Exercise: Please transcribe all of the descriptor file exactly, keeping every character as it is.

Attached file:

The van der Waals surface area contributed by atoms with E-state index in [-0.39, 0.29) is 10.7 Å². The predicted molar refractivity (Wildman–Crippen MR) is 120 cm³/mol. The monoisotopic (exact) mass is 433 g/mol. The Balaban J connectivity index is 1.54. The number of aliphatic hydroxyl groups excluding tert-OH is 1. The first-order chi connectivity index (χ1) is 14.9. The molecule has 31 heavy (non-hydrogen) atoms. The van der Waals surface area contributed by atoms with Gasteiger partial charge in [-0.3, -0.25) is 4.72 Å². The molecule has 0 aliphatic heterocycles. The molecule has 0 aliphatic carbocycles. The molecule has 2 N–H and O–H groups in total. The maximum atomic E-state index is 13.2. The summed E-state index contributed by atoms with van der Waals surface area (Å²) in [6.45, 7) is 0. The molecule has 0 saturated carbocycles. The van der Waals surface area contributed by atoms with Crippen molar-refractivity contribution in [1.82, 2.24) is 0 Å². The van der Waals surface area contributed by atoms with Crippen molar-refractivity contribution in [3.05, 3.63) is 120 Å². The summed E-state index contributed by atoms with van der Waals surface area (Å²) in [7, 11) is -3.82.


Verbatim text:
The van der Waals surface area contributed by atoms with E-state index in [-0.39, 0.29) is 10.7 Å². The predicted molar refractivity (Wildman–Crippen MR) is 120 cm³/mol. The monoisotopic (exact) mass is 433 g/mol. The Balaban J connectivity index is 1.54. The number of aliphatic hydroxyl groups excluding tert-OH is 1. The first-order chi connectivity index (χ1) is 14.9. The molecule has 31 heavy (non-hydrogen) atoms. The van der Waals surface area contributed by atoms with Gasteiger partial charge in [-0.3, -0.25) is 4.72 Å². The molecule has 0 aliphatic heterocycles. The molecule has 0 aliphatic carbocycles. The molecule has 2 N–H and O–H groups in total. The maximum atomic E-state index is 13.2. The summed E-state index contributed by atoms with van der Waals surface area (Å²) in [6.45, 7) is 0. The molecule has 0 saturated carbocycles. The van der Waals surface area contributed by atoms with Crippen molar-refractivity contribution in [1.82, 2.24) is 0 Å². The van der Waals surface area contributed by atoms with Crippen molar-refractivity contribution in [3.05, 3.63) is 120 Å². The summed E-state index contributed by atoms with van der Waals surface area (Å²) in [7, 11) is -3.82.